Bennett, who like Netanyahu opposes the establishment of a Palestinian state, made little mention of the Palestinians beyond threatening a tough response to violence. He also vowed, like Netanyahu, to oppose US-led efforts to restore the international nuclear accord with Iran.
“Israel will not allow Iran to arm itself with nuclear weapons,” he said. “Israel is not party to the agreement and will maintain full freedom to act.”
But he also thanked Biden for his support of Israel. He promised to take a different approach than Netanyahu, who has alienated much of the Democratic Party through his antagonistic relationship with then-President Barack Obama and close ties with former President Donald Trump.
“My government will make an effort to deepen and nurture relations with our friends in both parties — bipartisan,” Bennett said. “If there are disputes, we will manage them with fundamental trust and mutual respect.”
While Bennett’s speech was conciliatory, Netanyahu’s was confrontational. He boasted of his achievements, including diplomatic treaties with four Arab states and a successful coronavirus vaccination drive, before belittling the man who is replacing him.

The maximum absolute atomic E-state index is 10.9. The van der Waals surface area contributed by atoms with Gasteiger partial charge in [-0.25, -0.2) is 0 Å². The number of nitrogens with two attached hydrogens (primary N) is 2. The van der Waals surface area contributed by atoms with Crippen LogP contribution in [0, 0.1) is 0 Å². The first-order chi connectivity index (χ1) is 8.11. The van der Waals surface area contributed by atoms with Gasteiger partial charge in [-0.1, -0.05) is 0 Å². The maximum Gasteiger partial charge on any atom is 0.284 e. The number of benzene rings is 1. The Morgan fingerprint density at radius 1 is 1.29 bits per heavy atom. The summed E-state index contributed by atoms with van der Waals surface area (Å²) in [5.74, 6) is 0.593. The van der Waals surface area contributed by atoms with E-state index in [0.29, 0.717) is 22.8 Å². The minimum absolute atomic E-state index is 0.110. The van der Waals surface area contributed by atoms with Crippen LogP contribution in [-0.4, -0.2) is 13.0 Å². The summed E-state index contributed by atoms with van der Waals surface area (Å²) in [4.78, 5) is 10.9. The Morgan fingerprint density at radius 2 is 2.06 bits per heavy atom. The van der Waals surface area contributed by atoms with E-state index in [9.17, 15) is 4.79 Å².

He accused Bennett of abandoning Israel’s right-wing electorate and joining weak “leftists” to become prime minister. He said Bennett did not have the backbone to stand up to Iran or pressure from the US to make concessions to the Palestinians.
“I will lead you in the daily struggle against this evil and dangerous leftist government in order to topple it,” he said. “God willing, it will happen a lot faster than what you think.”
In the opposition, Netanyahu remains head of the largest party in parliament. The new coalition is a patchwork of small and midsize parties that could collapse if any of its members decide to bolt. Bennett’s party, for instance, holds just six seats in the 120-seat parliament.
However, representatives of the Palestinians have reacted dismissively to Israel’s new government.
“This is an internal Israeli affair. Our position has always been clear, what we want is a Palestinian state on the 1967 borders with Jerusalem as its capital,” a spokesman for Palestinian President Mahmoud Abbas said.
“It is an occupation and a colonial entity, which we should resist by force to get our rights back,” said a spokesman for Hamas, the Islamist group that controls Gaza.